Action Against Hunger Spain. (2018). Moringa oleifera efficiency as handwashing product in Ghana. Elhra. Action Against Hunger Spain. https://www.elrha.org/project-blog/moringa-oleifera-efficacy-handwashing-product-ghana/
Ali, L. (2013, January 22). Tackling the ‘flying toilets’ of Kibera. Aljazeera. https://www.aljazeera.com/features/2013/1/22/tackling-the-flying-toilets-of-kibera
Barrington, D. J., Sridharan, S., Shields, K. F., Saunders, S. G., Souter, R. T., & Bartram, J. (2017). Sanitation marketing: A systematic review and theoretical critique using the capability approach. Social Science & Medicine, 194, 128–134. https://doi.org/10.1016/j.socscimed.2017.10.021
Bhanoo, S. N. (2011). The PeePoo, a biodegradable toilet for the developing world. https://www.nytimes.com/2011/09/27/health/27toilet.html
Borland, R. (2011). Radical plumbers and PlayPumps – objects in development [PhD Thesis, Trinity College]. Trinity’s access to research archive. http://hdl.handle.net/2262/89797
Chambers, A. (2009, November 24). Africa’s not-so-magic roundabout. The Guardian. https://www.theguardian.com/commentisfree/2009/nov/24/africa-charity-water-pumps-roundabouts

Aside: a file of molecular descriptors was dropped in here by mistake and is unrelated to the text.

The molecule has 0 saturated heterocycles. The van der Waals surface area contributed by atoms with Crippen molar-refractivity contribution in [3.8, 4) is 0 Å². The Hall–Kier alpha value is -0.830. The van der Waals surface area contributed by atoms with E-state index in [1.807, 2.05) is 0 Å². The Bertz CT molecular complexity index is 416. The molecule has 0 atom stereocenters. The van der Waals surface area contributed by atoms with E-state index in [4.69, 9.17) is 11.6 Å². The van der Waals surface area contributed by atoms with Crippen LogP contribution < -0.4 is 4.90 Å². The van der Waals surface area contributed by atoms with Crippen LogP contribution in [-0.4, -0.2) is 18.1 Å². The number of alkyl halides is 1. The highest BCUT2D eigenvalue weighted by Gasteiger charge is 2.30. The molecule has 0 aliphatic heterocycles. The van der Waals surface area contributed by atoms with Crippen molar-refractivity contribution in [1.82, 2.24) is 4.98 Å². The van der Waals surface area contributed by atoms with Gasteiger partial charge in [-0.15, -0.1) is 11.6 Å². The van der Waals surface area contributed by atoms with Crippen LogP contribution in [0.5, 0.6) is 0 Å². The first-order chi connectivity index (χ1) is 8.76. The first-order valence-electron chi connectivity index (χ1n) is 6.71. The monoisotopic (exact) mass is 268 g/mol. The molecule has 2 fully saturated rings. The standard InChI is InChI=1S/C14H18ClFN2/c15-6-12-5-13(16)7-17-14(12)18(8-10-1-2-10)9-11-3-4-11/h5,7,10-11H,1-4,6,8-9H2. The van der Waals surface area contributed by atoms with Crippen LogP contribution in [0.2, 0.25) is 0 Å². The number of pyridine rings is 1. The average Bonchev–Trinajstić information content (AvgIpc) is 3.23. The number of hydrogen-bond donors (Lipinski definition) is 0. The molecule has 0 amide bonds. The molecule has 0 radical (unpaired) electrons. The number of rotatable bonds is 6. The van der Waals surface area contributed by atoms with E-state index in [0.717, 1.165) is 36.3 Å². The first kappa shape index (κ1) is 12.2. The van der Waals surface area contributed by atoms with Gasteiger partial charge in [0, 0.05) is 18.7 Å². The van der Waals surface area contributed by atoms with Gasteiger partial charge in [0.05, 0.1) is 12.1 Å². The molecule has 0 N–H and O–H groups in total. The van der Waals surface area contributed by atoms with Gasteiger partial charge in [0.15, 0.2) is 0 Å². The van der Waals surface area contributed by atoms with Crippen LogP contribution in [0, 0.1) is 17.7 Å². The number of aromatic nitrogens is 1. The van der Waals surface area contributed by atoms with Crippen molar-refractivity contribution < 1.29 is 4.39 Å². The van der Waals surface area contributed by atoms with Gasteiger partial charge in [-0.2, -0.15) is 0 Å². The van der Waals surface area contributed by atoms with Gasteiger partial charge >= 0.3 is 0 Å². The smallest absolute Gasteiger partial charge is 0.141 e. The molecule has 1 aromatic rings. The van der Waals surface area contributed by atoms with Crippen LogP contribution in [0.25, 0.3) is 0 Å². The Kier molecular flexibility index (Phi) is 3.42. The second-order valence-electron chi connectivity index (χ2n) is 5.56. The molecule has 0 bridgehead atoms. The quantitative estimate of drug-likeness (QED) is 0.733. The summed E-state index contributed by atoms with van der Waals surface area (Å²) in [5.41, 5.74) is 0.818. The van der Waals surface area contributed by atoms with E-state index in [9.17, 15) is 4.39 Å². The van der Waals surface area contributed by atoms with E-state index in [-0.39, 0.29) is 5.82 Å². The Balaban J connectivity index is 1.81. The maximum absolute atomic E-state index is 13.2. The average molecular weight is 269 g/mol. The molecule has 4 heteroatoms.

Chatterjee, L. (2011, June 9). Time to acknowledge the dirty truth behind community-led sanitation. The Guardian. https://www.theguardian.com/global-development/poverty-matters/2011/jun/09/dirty-truth-behind-community-sanitation
Devine, J. (2009). Introducing SaniFOAM: A framework to analyze sanitation behaviors to design effective sanitation programs. Water and Sanitation Program. https://www.wsp.org/sites/wsp/files/publications/GSP_sanifoam.pdf
Fihlani, P. (2018, June 3). South Africa’s school pit latrine scandal: Why children are drowning. BBC News. https://www.bbc.com/news/world-africa-44329712
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Patel, D., Brooks, N., & Bastable, A. (2011). Excreta disposal in emergencies: Bags and Peepoo trials with internally displaced people in Port-au-Prince. Waterlines, 30(1), 61–77. https://doi.org/10.3362/1756-3488.2011.006
Vinnerås, B., Hedenkvist, M., Nordin, A., & Wilhelmson, A. (2009). Peepoo bag: Self-sanitising single use biodegradable toilet. Water Science and Technology, 59(9), 1743–1749. https://doi.org/10.2166/wst.2009.184